Is this all too abstract for the “realities” of teenage living, where peer-group pressures are ever present? They aren’t any more abstract than worldly philosophies. Philosophies of selfish individualism (the individual comes first, self-satisfaction is what you deserve) and hedonism (pleasure and indulgence are natural and constitute the quality of life) are antithetical to the Lord’s law. Yet their philosophies are garishly promoted in both the music and media of our times. If we are to prepare our children to meet these challenges as the Lord prepared Moses to meet his, then we must clearly explain the law of chastity to them first so they’ll see the philosophies of the world in the light of truth. (For an example of how this can be done, read Elder Boyd K. Packer’s talk in the April 1972 general conference report, pp. 136–39, or in Teach Ye Diligently, pp. 258–64).

    Some parents ask, “But how can I talk to my teenager about this?” Since everyone’s personality is different, every parent will approach the subject in a personal way. Perhaps sharing how deeply grateful you were as parents for the chance to bring your child to earth might be a beginning. The following ideas might be helpful in initiating a discussion regarding moral cleanliness with your teenager:

    “How do you plan to stay morally clean?” “How do you plan to handle the pressure or ridicule of friends?” “What are you going to do if someone you really like encourages you to be immoral?”

    By giving our children a chance to rehearse their moral commitments with us, we do not guarantee their moral cleanliness—but we offer our interest, our hopes, and our love as they face the challenges before them. If we love them, we will teach them.

    When our teenagers know enough to distinguish between the gospel roots of chastity and the philosophies of men that attack the truth, the practical differences in daily living are usually evident. To people who have seen the light, even darkness testifies of what the truth is by being so different from it. Our children can then be prepared to take full advantage of the redemption the Savior offers us—and to “become free forever, knowing good from evil; to act for themselves and not to be acted upon” (2 Ne. 2:26).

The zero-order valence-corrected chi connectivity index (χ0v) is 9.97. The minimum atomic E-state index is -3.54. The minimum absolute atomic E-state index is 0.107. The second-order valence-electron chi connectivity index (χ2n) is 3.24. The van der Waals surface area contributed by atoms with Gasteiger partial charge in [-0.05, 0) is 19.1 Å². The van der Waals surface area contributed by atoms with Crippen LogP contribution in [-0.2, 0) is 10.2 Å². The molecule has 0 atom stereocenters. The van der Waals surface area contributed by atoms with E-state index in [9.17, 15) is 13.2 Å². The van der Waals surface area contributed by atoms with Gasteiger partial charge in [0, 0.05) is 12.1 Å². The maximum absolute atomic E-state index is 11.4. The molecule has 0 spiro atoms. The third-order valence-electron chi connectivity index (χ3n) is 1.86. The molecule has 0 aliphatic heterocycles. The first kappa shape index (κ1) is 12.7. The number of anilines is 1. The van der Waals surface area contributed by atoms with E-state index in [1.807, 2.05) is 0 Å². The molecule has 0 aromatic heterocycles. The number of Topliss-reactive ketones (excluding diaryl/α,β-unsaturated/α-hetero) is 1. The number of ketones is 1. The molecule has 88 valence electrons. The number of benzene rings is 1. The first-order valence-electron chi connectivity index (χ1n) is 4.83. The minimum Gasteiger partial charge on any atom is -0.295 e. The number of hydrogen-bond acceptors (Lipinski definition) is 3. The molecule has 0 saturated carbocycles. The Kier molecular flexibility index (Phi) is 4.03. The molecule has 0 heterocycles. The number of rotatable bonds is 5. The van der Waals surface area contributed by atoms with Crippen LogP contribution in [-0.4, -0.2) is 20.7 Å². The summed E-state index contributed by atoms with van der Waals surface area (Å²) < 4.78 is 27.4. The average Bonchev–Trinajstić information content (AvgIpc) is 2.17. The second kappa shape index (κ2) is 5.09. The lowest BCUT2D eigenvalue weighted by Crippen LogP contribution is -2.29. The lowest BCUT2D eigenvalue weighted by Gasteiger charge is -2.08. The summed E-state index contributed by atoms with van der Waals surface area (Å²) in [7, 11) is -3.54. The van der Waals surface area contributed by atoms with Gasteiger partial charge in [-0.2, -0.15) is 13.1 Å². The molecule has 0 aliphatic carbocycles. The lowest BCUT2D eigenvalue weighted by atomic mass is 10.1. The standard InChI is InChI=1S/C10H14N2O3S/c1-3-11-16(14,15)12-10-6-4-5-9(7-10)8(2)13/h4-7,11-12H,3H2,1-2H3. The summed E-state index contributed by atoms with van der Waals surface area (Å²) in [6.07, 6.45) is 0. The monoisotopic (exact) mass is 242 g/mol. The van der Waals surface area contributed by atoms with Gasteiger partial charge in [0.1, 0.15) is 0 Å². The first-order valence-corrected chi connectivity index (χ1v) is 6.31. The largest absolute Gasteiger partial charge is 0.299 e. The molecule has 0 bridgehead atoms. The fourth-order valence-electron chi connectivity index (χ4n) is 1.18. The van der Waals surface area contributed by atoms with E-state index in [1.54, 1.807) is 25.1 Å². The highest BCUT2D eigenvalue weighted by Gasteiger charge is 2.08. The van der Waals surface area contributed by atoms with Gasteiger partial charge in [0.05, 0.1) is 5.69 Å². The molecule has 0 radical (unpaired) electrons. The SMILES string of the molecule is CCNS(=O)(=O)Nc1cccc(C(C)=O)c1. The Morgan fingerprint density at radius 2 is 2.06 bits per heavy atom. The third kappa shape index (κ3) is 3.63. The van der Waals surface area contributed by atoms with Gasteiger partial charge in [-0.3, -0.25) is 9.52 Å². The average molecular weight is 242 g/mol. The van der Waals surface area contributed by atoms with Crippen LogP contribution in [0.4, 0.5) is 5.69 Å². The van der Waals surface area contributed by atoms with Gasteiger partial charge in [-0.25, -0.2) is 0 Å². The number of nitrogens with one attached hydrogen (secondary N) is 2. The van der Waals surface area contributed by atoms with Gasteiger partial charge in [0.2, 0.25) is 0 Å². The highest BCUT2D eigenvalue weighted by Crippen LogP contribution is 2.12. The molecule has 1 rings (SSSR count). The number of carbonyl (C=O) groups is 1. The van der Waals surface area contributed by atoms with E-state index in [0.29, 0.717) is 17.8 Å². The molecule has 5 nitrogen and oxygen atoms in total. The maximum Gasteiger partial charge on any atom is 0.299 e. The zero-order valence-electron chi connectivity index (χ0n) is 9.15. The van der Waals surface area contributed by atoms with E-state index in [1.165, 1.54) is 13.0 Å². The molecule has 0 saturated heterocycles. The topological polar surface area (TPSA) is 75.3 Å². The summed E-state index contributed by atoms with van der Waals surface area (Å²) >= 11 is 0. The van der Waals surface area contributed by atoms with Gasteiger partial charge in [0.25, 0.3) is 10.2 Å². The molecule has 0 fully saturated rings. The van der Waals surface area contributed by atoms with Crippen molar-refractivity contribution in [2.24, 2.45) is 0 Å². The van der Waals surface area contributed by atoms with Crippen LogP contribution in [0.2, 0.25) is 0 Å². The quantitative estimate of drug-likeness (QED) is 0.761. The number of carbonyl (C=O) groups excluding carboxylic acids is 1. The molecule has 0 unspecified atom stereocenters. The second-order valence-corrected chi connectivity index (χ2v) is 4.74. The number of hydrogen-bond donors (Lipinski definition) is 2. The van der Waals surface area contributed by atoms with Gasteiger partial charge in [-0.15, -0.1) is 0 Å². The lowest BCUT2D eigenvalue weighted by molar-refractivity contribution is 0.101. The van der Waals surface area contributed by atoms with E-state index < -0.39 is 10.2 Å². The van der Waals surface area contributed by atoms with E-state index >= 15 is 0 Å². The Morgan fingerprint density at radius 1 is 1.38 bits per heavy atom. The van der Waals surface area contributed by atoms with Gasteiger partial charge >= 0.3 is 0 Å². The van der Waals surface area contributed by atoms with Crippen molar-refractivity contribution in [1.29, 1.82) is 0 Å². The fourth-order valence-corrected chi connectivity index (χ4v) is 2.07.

Let’s Talk about It

    After reading “Teaching Morality to Your Children,” you may wish to discuss some of the following questions during a husband/wife study period:

    1. Why do you suppose “the most effective teaching for the future comes before the future is here”?

    2. Why do you think discussing how to keep our bodies healthy can be an appropriate way to start discussions on morality?

    3. Are you as parents discussing morality with your children? If not, what specific things can you do to feel more comfortable or prepared to teach them about these important things?

    4. What do you think the ideal setting and circumstances would be for discussing morality with your children?

    5. Why is it important that parents’ “tone and attitude about the subject [be] calm and assuring”?

    6. Discuss ways of preparing your children to cope with serious negative influences without causing them to fear everyone and everything.

    7. What do you think of the author’s approach of sheltering his children from negative influences but not sheltering them “from a knowledge that these influences are in the world, nor from a clear understanding of why they are evil”?

    8. Why is it important that youth learn that “the body is controlled by the spirit which inhabits it”?

    Illustrated by G. Allen Garns

    Show References

    • Terrence D. Olson, associate professor of child development and family relationships at Brigham Young University, serves as a bishop’s counselor in his Orem, Utah, ward.